I just finished recording an album with The New Graces which is a local NSW band with three women all singing original songs. It has a country music flavour to it. That will be a lot of next year’s touring.
My core performances at the moment are with the band Luke Plumb and the Circuit, also with Luke Plumb in duo, inspired by 70s revival folk. That’s been a good challenge in instrumental arrangements. Luke and I have been so obsessed with that 70s music, bands like Planxty, that we’ve had it in our heads the entire time. Planxty fans often fall into the Christy Moore camp or the Donal Lunny camp. Luke and I both are mad Andy Irvine fans, and are so tapped into listening to his instrumental stuff.
I still play a lot of festivals around the country. And I’m currently working on an album with Ciaran O’’Grady of his original tunes, with Aifric Boylan and Graeme Newell
I’ve just spent time putting serious hours into learning a Bach concerto on the violin. Interestingly the process of learning Bach has made me look at composition in another way. Bach uses chord progressions and arpeggios in a way that shifts the mood all the way through the piece. It’s inspired me to write tunes with the idea of playing them in public spaces with a good acoustic like an underpass, somewhere that has its own specific resonance. That’s an ideal way to try out exploring arpeggios and different ways of expressing chords… a composition-improvisation project where you go and occupy a space and then you figure out what the harmonic resonance of that space is and find chords to work with it. Using the space as an instrument. Often I’ll write these tunes on the mandolin; I’m also relearning mandolin right now!
That’s an interesting side of music to move into, quite different to the context of playing trad music to a festival audience, or in a session.
I feel like a lot of us musicians are struggling with the format as it is. We play in sessions, or we play on stage to an audience who has an expectation from us. Which is great, for sure, and very rewarding, but it’s financially tricky and you might not be reaching all the audiences you want to reach. I’d like to find other ways to involve audiences. Like Jack and I playing at the National Gallery the other week. We had a handful of people come in and listen and we actually connected really well with all of them. We’ve even kept in touch with one of them on social media – she’s been covering the protests in Hong Kong. That feels like a worthwhile musical experience and is different to sitting on stage playing to an audience, a different conversation. So I’m exploring those ideas. When you put something creative into the public sphere, it becomes its full self. It’s not transactional.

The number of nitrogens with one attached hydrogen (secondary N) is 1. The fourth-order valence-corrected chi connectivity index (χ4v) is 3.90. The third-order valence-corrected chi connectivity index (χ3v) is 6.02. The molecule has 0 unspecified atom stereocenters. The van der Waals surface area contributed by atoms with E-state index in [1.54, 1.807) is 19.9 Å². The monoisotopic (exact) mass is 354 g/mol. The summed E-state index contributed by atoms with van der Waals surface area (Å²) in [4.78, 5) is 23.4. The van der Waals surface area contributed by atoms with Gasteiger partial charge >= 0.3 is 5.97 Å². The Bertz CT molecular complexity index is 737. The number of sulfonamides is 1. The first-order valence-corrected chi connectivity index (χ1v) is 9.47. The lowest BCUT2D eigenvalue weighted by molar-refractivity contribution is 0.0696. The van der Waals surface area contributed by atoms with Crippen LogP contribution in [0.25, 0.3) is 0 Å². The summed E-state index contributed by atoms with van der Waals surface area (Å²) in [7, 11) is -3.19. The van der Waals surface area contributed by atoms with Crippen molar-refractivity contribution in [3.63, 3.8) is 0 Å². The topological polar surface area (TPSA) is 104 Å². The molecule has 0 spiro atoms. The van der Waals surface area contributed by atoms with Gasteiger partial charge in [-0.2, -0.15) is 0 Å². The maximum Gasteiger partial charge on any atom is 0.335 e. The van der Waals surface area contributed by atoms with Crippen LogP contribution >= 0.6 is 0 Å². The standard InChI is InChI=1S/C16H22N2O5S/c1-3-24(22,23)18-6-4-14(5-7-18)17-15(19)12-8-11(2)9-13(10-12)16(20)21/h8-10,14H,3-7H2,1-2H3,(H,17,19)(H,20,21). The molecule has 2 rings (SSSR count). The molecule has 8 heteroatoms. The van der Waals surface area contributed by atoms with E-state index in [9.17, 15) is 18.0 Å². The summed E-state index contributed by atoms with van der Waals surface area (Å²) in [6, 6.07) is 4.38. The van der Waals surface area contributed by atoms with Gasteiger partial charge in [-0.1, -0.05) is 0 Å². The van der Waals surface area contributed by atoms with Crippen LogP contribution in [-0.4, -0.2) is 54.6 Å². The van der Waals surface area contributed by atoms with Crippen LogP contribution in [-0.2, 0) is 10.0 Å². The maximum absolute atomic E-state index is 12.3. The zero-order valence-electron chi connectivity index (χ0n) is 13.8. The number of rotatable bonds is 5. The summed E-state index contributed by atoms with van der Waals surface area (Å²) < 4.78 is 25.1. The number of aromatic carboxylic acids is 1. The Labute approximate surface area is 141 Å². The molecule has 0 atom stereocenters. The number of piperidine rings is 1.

After reading about all your projects, many people will assume you’re a full-time musician, but in fact you also have a family and a non-music related job. Tell us about that side of you!
I work as innovation consultant, Australia-wide. I travel a lot for work but I can usually make it fit in with music commitments. I’m also part way through a master’s degree in science communication. I have a degree in Geology.
How do find time in your day to be creative?
My kids are now 6 and 8, and both at school. And the difference between that and having two kids who aren’t in school is exponential! I’m busy but I don’t have them occupying my attention all the time, and even when they’re home they’re at the age where they want to do things by themselves. I can just sit there and play and they’ll actually quite enjoy it. My husband plays too, piano, and he’s a great songwriter. He’ll sit there and muck around with ideas and they enjoy that too. So creative space is possible in the family context. And if I’m writing lyrics, I can do that anywhere, at any time on a plane for example. I think my creativity is on tap, I can turn it on when I have time to!
Amazing! I can’t wait to continue the conversation soon at camp! Thanks so much for your time, Kate. You’ve definitely given us food for thought about composition and tune-writing.
Thanks Judy. I can’t wait!
*Michael Grinter was a flute maker and musician of exceptional talent who was tragically killed last year in a road accident while cycling. Michael’s death sent shockwaves around the world, and has left the Australian trad community in mourning.
To find out more about Kate Burke: https://www.facebook.com/kateburkemusic/
To hear Kate on the recent Blarney Pilgrims podcast: https://blarneypilgrims.fireside.fm/19
To find out about the QuasiTrad Tunes Camp, concerts and other events: quasitrad.com
To hear Tradcafe, Neil Pearlman’s weekly podcast: http://www.tradcafe.org
Listen to Kate’s composition “Vertigo”, played on solo fiddle, one of Kate’s many instruments!
With Irish-Australian fiddle player, Rob Zielinski (Western Australia).